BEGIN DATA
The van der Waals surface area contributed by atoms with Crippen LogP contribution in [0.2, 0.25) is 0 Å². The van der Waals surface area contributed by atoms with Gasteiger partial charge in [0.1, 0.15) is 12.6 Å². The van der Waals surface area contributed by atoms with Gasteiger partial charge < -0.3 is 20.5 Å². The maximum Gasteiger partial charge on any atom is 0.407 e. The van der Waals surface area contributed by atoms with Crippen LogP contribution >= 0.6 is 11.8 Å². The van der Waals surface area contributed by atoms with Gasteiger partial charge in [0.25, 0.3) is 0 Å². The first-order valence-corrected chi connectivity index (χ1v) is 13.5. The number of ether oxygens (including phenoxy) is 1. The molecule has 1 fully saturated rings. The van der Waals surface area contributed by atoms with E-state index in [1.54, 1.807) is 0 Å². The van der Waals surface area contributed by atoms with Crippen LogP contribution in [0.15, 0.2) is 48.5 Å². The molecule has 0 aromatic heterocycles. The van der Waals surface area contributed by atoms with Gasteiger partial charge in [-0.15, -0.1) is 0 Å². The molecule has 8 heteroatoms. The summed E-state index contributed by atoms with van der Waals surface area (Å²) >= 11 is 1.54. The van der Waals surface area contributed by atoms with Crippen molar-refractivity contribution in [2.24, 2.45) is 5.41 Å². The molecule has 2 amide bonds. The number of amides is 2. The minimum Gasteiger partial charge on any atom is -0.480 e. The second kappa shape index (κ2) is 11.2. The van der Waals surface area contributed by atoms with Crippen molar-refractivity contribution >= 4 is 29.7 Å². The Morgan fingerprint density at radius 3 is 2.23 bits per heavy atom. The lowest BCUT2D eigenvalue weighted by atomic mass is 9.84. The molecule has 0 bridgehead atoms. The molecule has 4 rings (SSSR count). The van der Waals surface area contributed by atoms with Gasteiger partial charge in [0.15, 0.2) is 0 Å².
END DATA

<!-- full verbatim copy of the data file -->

The van der Waals surface area contributed by atoms with Crippen LogP contribution in [0.2, 0.25) is 0 Å². The van der Waals surface area contributed by atoms with Gasteiger partial charge in [0.1, 0.15) is 12.6 Å². The van der Waals surface area contributed by atoms with Gasteiger partial charge < -0.3 is 20.5 Å². The maximum Gasteiger partial charge on any atom is 0.407 e. The van der Waals surface area contributed by atoms with Crippen LogP contribution >= 0.6 is 11.8 Å². The van der Waals surface area contributed by atoms with Gasteiger partial charge in [0.25, 0.3) is 0 Å². The first-order valence-corrected chi connectivity index (χ1v) is 13.5. The number of ether oxygens (including phenoxy) is 1. The molecule has 1 fully saturated rings. The van der Waals surface area contributed by atoms with E-state index in [1.54, 1.807) is 0 Å². The van der Waals surface area contributed by atoms with Crippen LogP contribution in [0.15, 0.2) is 48.5 Å². The molecule has 0 aromatic heterocycles. The van der Waals surface area contributed by atoms with Gasteiger partial charge in [-0.15, -0.1) is 0 Å². The molecule has 8 heteroatoms. The summed E-state index contributed by atoms with van der Waals surface area (Å²) >= 11 is 1.54. The van der Waals surface area contributed by atoms with Crippen molar-refractivity contribution in [2.24, 2.45) is 5.41 Å². The molecule has 2 amide bonds. The number of amides is 2. The minimum Gasteiger partial charge on any atom is -0.480 e. The second kappa shape index (κ2) is 11.2. The van der Waals surface area contributed by atoms with Crippen molar-refractivity contribution >= 4 is 29.7 Å². The Morgan fingerprint density at radius 3 is 2.23 bits per heavy atom. The lowest BCUT2D eigenvalue weighted by atomic mass is 9.84. The molecule has 0 bridgehead atoms. The molecule has 4 rings (SSSR count). The van der Waals surface area contributed by atoms with Gasteiger partial charge in [0.15, 0.2) is 0 Å².